I used to watch events in Washington closely, fully believing that news reports and political debates had meaningful impact on the battlefield. I would rage at the mainstream media’s bias, roll my eyes in disgust at Democratic politicians who sometimes seemed to be rooting for failure, and viewed “wobbly” conservatives with contempt.
Then, I joined the U.S. Army Reserves, put on the uniform, and (eventually) rolled out on my first mission “outside the wire” in Diyala Province, Iraq . . . where I couldn’t read Drudge or Politico and had to focus on a single objective -- to defeat the enemy that was trying to kill my brothers in arms and kill me. This is when I learned a startling (but now obvious) reality: once the decision is made to fight, political rhetoric matters as much to the outcome of the war as color commentary matters to the outcome of a boxing match.
A few months after my safe return home, I watched Obama’s “apology tour” and listened to the breathless commentary for and against his much-hyped speech in Cairo. Democrats and Republicans alike dissected his rhetoric, parsing its meaning and impact on the “hearts and minds” of everyone from the European intelligentsia to the much-feared “Arab street.” I didn’t care for his speech or his rhetoric. There was just too much moral equivalence, contempt for the good-faith efforts of his predecessors, and catering to the urban punditocracy on both sides of the Atlantic.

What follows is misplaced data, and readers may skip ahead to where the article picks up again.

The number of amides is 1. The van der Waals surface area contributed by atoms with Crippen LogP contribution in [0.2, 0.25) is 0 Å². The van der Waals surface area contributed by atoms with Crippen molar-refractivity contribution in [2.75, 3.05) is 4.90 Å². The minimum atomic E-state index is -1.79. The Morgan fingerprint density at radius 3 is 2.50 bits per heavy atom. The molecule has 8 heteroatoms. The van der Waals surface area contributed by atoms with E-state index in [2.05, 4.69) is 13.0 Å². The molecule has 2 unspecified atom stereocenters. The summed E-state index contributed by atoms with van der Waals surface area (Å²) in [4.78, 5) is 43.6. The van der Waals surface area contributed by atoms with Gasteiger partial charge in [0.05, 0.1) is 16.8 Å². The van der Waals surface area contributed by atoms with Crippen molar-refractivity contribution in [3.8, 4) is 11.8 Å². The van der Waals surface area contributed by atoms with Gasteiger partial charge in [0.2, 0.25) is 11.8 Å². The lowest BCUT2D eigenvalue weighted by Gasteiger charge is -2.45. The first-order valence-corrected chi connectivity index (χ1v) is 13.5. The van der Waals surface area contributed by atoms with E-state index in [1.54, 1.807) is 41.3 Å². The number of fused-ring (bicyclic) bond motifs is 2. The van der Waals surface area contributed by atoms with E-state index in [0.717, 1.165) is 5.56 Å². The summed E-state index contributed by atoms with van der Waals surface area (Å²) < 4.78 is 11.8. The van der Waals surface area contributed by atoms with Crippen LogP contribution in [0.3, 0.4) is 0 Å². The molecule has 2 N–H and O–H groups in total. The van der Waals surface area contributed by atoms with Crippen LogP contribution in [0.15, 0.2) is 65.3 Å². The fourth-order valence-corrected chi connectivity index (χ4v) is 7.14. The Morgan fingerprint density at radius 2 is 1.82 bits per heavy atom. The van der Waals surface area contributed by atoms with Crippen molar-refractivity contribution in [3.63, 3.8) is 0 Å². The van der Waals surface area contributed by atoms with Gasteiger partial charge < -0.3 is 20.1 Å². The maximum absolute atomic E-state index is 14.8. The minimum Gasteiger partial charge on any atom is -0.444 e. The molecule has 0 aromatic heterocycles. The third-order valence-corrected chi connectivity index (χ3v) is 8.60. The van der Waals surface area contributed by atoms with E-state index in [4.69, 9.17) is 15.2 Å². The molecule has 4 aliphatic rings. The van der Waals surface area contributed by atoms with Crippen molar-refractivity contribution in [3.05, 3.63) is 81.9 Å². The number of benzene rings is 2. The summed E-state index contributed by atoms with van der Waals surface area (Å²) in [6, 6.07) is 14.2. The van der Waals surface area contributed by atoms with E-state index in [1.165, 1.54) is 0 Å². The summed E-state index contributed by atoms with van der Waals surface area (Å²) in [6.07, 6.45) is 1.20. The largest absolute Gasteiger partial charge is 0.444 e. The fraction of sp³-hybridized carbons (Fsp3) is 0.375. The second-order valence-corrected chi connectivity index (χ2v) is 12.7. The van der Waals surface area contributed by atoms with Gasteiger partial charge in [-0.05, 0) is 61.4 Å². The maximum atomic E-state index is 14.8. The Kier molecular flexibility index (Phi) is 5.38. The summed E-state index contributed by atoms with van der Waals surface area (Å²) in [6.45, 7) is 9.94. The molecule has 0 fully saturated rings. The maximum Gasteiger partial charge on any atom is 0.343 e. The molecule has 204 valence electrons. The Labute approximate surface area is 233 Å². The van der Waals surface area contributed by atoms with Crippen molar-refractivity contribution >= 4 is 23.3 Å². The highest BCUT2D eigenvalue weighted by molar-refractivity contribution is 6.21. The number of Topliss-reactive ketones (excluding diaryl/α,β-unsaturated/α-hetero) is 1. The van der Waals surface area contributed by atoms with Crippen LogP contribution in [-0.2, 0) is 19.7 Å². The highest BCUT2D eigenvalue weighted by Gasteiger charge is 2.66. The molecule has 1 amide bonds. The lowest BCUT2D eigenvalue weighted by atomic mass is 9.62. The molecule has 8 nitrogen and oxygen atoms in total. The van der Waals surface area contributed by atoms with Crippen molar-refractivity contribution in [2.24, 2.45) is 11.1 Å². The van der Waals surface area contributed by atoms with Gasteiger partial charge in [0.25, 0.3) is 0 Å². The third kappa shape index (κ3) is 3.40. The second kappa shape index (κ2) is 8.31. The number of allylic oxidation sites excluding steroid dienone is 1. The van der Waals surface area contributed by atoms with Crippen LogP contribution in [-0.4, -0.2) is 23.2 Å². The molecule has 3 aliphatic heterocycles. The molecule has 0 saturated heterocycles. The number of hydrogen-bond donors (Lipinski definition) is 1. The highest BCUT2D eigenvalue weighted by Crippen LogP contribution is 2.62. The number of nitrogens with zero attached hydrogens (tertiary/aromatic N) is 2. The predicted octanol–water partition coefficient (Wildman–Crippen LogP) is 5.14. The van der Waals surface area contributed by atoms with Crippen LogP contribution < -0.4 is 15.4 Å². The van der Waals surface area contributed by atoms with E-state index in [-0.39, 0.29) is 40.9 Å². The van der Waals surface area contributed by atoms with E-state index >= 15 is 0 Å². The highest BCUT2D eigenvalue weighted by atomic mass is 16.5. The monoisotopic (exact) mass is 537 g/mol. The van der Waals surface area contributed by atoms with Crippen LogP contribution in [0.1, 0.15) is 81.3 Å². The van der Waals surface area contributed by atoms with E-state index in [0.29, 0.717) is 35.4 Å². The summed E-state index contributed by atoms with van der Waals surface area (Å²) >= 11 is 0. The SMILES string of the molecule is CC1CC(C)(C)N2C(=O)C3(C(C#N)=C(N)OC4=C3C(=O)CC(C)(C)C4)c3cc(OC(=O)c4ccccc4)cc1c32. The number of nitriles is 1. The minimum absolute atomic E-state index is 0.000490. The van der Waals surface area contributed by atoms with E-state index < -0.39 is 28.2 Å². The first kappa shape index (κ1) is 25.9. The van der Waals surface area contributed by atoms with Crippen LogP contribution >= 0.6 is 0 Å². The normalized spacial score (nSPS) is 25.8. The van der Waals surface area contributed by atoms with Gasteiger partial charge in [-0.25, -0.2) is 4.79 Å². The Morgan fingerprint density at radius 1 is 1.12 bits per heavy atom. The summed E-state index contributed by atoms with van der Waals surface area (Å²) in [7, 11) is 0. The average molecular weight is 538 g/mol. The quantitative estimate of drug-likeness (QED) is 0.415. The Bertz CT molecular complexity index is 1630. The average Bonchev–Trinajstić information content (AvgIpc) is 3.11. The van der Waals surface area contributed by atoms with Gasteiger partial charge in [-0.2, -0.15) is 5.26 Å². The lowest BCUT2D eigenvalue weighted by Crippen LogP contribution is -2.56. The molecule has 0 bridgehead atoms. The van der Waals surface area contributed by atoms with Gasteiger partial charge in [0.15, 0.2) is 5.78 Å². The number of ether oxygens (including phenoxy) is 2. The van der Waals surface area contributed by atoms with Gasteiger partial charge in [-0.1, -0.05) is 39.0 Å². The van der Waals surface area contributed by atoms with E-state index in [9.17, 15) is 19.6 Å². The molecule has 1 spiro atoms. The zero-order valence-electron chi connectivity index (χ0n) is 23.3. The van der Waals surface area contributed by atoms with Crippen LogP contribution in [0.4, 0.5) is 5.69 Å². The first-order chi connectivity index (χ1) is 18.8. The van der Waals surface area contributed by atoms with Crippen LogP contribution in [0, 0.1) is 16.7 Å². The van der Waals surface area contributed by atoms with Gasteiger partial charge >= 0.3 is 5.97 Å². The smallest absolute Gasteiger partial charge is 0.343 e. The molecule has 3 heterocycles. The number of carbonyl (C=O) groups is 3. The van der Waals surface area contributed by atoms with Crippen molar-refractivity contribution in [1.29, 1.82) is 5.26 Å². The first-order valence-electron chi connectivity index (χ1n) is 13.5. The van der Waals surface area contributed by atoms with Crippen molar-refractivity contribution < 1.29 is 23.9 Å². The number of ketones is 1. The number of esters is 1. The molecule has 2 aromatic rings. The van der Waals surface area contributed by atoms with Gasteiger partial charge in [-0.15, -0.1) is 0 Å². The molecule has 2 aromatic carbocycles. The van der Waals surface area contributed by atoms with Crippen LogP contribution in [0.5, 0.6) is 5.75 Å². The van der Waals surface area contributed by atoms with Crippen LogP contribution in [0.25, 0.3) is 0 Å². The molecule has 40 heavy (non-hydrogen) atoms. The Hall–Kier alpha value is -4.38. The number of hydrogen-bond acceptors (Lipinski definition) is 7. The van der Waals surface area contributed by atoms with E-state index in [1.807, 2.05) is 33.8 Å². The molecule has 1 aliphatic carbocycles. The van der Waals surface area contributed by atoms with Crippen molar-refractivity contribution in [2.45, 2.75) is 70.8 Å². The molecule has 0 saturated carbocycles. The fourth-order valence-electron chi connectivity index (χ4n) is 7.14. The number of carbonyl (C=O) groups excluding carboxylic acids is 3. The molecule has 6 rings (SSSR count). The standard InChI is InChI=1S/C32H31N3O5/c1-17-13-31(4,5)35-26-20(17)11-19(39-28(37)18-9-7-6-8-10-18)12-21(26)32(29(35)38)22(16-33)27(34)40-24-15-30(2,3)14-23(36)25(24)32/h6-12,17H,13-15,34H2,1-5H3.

Despite the rhetoric, however, he hasn’t changed the facts on the ground. Our troops in Iraq are at force levels determined by the Bush administration and we’re reinforcing Afghanistan just as the much-maligned former President (and John McCain) had planned. Our allies don’t help the new president any more than they helped the old one and Islamic terrorists still burn with the same mindless rage and hate. So how should we process a President who apologizes for past excesses even as Predators strike villages in Pakistan and Marines launch new offensives? Perhaps by realizing that – when it comes to the war – his words don’t mean much.